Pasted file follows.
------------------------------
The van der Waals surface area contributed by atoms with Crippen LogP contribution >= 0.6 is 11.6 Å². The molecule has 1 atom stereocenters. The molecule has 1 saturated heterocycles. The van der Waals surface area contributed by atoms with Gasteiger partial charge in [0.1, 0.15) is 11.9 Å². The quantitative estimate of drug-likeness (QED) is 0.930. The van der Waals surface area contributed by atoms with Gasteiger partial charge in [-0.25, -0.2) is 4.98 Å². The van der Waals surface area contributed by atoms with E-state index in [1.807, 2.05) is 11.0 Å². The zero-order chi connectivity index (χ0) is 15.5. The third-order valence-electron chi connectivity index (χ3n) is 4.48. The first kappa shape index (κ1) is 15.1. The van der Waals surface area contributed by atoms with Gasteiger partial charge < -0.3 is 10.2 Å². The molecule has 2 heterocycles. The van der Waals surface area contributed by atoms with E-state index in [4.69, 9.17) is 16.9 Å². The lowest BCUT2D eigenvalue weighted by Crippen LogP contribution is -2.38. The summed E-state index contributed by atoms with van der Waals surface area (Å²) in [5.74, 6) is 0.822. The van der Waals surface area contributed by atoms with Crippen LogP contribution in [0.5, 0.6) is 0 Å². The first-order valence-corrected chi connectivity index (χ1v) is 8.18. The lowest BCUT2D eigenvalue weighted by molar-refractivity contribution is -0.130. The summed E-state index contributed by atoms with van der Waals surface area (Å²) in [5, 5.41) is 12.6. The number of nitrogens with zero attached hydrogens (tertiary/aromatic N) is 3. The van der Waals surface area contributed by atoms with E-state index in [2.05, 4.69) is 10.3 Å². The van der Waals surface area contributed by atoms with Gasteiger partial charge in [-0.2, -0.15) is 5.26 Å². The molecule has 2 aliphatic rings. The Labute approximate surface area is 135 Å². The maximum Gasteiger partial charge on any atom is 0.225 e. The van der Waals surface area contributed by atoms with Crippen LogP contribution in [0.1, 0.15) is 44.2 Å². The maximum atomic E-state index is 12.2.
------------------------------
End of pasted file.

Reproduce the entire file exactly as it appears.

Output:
The van der Waals surface area contributed by atoms with Crippen LogP contribution >= 0.6 is 11.6 Å². The molecule has 1 atom stereocenters. The molecule has 1 saturated heterocycles. The van der Waals surface area contributed by atoms with Gasteiger partial charge in [0.1, 0.15) is 11.9 Å². The quantitative estimate of drug-likeness (QED) is 0.930. The van der Waals surface area contributed by atoms with Gasteiger partial charge in [-0.25, -0.2) is 4.98 Å². The van der Waals surface area contributed by atoms with E-state index in [1.807, 2.05) is 11.0 Å². The zero-order chi connectivity index (χ0) is 15.5. The third-order valence-electron chi connectivity index (χ3n) is 4.48. The first kappa shape index (κ1) is 15.1. The van der Waals surface area contributed by atoms with Gasteiger partial charge < -0.3 is 10.2 Å². The molecule has 2 heterocycles. The van der Waals surface area contributed by atoms with E-state index in [4.69, 9.17) is 16.9 Å². The lowest BCUT2D eigenvalue weighted by Crippen LogP contribution is -2.38. The summed E-state index contributed by atoms with van der Waals surface area (Å²) in [5.74, 6) is 0.822. The van der Waals surface area contributed by atoms with Crippen LogP contribution in [0.5, 0.6) is 0 Å². The first-order valence-corrected chi connectivity index (χ1v) is 8.18. The lowest BCUT2D eigenvalue weighted by molar-refractivity contribution is -0.130. The summed E-state index contributed by atoms with van der Waals surface area (Å²) in [5, 5.41) is 12.6. The number of nitrogens with zero attached hydrogens (tertiary/aromatic N) is 3. The van der Waals surface area contributed by atoms with E-state index in [2.05, 4.69) is 10.3 Å². The van der Waals surface area contributed by atoms with Gasteiger partial charge in [-0.2, -0.15) is 5.26 Å². The molecule has 2 aliphatic rings. The Labute approximate surface area is 135 Å². The maximum Gasteiger partial charge on any atom is 0.225 e. The van der Waals surface area contributed by atoms with Crippen LogP contribution in [0.1, 0.15) is 44.2 Å². The maximum atomic E-state index is 12.2.